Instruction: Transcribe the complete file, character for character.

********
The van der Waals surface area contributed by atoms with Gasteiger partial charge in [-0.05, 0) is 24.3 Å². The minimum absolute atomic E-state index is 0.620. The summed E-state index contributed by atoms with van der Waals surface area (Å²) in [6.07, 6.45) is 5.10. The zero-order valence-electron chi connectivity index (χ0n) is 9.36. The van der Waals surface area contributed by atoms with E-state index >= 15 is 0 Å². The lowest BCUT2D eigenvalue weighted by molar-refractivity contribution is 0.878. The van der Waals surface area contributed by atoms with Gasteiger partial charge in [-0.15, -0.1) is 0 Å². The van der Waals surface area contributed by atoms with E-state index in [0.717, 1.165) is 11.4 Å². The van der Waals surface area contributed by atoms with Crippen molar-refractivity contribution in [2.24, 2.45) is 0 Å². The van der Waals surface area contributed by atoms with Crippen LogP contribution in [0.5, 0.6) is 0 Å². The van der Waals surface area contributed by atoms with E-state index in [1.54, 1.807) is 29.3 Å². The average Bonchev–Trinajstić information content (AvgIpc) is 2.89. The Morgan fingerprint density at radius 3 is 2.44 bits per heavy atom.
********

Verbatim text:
The van der Waals surface area contributed by atoms with Gasteiger partial charge in [-0.05, 0) is 24.3 Å². The minimum absolute atomic E-state index is 0.620. The summed E-state index contributed by atoms with van der Waals surface area (Å²) in [6.07, 6.45) is 5.10. The zero-order valence-electron chi connectivity index (χ0n) is 9.36. The van der Waals surface area contributed by atoms with E-state index >= 15 is 0 Å². The lowest BCUT2D eigenvalue weighted by molar-refractivity contribution is 0.878. The van der Waals surface area contributed by atoms with Gasteiger partial charge in [-0.15, -0.1) is 0 Å². The van der Waals surface area contributed by atoms with E-state index in [0.717, 1.165) is 11.4 Å². The van der Waals surface area contributed by atoms with Crippen molar-refractivity contribution in [2.24, 2.45) is 0 Å². The van der Waals surface area contributed by atoms with Crippen LogP contribution in [0.5, 0.6) is 0 Å². The van der Waals surface area contributed by atoms with E-state index in [1.54, 1.807) is 29.3 Å². The average Bonchev–Trinajstić information content (AvgIpc) is 2.89. The Morgan fingerprint density at radius 3 is 2.44 bits per heavy atom.